India’s male-skewed population pyramid is indicative of a larger issue of gender inequality in its society. Sexual violence in particular continues to be a significant issue. Although the percentage of women who have been raped in India is lower than in other countries, a majority of rape cases are never reported and even an incidence rate of 8 or 9 percent in a population of over 1 billion people means that tens of millions of women have been victimized. The government of India has taken steps to reform its criminal code so that more criminals are prosecuted but even after a 2013 reform, marital rape continues not to be a crime. In a country that has few female police officers, high rates of domestic violence, and a relatively low status of women, sexual violence will likely remain a problem until these broader, systemic issues are addressed.
Overall, South Asia’s growing population will have a significant impact on its geography. Much of the historic growth in this region was supported by the Green Revolution, which refers to changes in agricultural technology and productivity beginning in India in the 1960s. In 1961, India was at risk of widespread famine when a hybrid rice seed was developed that yielded ten times more rice than traditional seeds. It was called “Miracle Rice” and its use spread throughout Asia. Despite these agricultural advances, South Asia has the highest rates of child malnutrition of any world region. The low status of women in particular contributes to a lack of knowledge about the nutrients that are needed for children. Around one in three children in India are underweight.
Economically, South Asia has experienced rising prosperity yet systemic issues of governance and poverty remain. India in particular has one of the world’s largest economies and the fastest growing economy in the region. This economic growth has mainly been focused on urban centers, drawing large numbers of people from the rural countryside to the cities in hope of finding work. Many cities have been unable to accommodate the rapid migration, however, and the sprawling slums in India, Pakistan, and Bangladesh are indicative of inadequate infrastructure and economic inequality. Several factories in this region have collapsed in recent years, killing thousands of workers and highlighting the poor working condition of many South Asians.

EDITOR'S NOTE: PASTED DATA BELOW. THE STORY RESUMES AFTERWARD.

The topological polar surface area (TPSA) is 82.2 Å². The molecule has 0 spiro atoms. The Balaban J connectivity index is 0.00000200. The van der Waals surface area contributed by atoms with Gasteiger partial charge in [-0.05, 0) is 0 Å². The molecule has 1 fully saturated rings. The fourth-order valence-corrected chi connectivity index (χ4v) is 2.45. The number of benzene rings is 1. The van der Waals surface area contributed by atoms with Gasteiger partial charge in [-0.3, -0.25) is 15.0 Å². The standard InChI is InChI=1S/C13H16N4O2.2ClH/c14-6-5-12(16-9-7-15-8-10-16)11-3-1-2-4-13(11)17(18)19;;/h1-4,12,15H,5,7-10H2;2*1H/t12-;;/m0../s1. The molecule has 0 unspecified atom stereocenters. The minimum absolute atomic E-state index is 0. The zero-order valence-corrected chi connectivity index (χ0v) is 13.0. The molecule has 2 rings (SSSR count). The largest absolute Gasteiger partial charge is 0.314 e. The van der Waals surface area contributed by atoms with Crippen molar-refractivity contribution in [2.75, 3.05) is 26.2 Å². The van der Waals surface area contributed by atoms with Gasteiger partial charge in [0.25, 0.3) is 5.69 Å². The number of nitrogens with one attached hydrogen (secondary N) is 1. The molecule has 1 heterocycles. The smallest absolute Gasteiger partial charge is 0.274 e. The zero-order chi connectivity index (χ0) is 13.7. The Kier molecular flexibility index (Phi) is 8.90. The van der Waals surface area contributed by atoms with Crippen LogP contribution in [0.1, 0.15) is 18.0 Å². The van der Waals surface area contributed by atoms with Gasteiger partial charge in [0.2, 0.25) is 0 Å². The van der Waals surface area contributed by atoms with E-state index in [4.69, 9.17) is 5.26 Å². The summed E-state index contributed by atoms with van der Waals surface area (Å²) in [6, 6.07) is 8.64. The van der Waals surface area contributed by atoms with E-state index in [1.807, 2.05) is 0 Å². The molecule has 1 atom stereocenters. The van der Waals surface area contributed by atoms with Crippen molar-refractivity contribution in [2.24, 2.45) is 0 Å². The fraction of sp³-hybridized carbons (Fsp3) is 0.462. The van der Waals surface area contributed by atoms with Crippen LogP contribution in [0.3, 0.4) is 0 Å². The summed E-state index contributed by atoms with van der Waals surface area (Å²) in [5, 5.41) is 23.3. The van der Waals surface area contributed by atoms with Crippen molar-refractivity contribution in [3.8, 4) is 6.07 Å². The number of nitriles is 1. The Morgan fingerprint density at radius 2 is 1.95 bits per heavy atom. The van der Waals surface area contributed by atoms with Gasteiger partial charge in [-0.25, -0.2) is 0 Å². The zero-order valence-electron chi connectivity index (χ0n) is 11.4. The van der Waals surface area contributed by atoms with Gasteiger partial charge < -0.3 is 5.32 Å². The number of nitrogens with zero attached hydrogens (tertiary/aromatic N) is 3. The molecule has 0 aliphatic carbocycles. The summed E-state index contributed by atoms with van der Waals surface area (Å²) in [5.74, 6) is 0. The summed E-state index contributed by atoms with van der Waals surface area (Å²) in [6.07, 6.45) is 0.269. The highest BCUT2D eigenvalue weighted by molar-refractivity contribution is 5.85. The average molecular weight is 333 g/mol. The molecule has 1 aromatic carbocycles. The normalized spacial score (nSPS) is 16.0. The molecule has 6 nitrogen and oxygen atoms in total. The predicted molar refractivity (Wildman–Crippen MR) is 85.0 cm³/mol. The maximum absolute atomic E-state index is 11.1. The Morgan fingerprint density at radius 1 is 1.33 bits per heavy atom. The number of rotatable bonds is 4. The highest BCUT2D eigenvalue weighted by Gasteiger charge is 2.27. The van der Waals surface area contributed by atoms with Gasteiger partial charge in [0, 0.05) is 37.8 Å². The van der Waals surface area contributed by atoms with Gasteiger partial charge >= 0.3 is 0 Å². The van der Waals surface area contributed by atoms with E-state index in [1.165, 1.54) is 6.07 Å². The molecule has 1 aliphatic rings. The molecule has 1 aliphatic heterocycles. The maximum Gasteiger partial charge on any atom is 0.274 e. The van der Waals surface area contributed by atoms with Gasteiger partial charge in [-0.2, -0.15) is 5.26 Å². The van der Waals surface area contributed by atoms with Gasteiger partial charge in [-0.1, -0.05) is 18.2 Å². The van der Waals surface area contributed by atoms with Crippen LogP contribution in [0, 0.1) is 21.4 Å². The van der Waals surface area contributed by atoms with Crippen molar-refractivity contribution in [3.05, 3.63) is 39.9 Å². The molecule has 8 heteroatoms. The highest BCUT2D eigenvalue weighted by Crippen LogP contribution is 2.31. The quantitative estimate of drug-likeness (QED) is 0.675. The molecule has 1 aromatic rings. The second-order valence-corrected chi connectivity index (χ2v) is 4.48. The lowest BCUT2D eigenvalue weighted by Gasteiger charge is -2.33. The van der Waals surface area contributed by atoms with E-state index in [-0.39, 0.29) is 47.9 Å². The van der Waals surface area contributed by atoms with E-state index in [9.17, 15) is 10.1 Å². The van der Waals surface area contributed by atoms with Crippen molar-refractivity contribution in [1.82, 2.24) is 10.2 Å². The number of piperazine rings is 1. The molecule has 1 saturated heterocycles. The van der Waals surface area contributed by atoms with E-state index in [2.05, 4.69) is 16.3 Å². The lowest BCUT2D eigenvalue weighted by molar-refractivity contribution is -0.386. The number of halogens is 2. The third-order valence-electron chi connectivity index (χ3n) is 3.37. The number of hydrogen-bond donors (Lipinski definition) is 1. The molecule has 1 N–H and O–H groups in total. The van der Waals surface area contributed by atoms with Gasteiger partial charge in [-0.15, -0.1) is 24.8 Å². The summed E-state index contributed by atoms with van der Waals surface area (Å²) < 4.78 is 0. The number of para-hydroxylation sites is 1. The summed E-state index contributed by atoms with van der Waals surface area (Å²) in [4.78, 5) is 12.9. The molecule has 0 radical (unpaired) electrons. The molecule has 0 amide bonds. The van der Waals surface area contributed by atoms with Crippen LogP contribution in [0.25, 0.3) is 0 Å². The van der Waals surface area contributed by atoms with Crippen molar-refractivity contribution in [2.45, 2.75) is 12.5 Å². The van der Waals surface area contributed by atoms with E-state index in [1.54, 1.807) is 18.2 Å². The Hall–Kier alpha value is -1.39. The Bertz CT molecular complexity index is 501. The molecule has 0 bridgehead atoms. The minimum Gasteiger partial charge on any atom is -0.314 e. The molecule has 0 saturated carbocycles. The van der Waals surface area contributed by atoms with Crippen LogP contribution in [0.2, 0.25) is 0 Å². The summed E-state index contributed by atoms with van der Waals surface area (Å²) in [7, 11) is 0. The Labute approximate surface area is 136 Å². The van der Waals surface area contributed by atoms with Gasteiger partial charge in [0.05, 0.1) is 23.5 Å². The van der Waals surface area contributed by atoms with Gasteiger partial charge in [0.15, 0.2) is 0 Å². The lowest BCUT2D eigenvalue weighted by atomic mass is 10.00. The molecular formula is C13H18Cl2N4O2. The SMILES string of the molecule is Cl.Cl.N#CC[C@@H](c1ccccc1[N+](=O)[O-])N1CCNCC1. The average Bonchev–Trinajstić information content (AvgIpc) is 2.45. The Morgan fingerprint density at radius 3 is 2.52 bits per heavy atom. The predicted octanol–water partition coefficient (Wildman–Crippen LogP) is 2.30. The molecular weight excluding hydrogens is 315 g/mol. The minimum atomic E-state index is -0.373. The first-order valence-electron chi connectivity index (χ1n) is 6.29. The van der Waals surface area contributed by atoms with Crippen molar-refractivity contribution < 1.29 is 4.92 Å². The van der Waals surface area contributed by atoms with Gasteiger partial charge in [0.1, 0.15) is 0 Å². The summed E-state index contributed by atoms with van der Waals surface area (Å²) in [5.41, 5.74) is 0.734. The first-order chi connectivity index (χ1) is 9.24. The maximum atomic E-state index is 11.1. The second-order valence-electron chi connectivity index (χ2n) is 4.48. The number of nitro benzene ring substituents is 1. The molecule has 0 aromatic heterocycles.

What does the future hold for South Asia? Although economic growth has reduced poverty in India, down from 60 percent in 1981 to 25 percent in 2011, corruption has increased. Inequality between genders, religious groups, castes, and ethnic groups remains a problem in much of the region. In some cases, this has led to communal conflict, which refers to violence between members of different communities. In Sri Lanka, a majority Buddhist country, ethnicity and religion are closely linked. Buddhists here have shaken the traditional peaceful image of their religion and have engaged in violent conflict with the minority Tamils and Muslims.
Still, local government and community leaders have sought to escape the shadow of the 20th century’s turmoil by embracing new models of development and cooperation. In Bhutan, for example, the government initiative to measure gross national happiness resulted in shifting urban amenities, such as schools and healthcare clinics, to rural areas. This slowed the rural to urban migration that was rapidly occurring in other parts of the realm. Despite political and military turmoil, Pakistan has been able to substantially decrease its poverty rate. South Asia remains a complex realm at the crossroads of modernization and traditional cultural and religious values.
- Green Revolution:
changes in agricultural technology and productivity beginning in India in the 1960s
- Communal conflict:
violence between members of different communities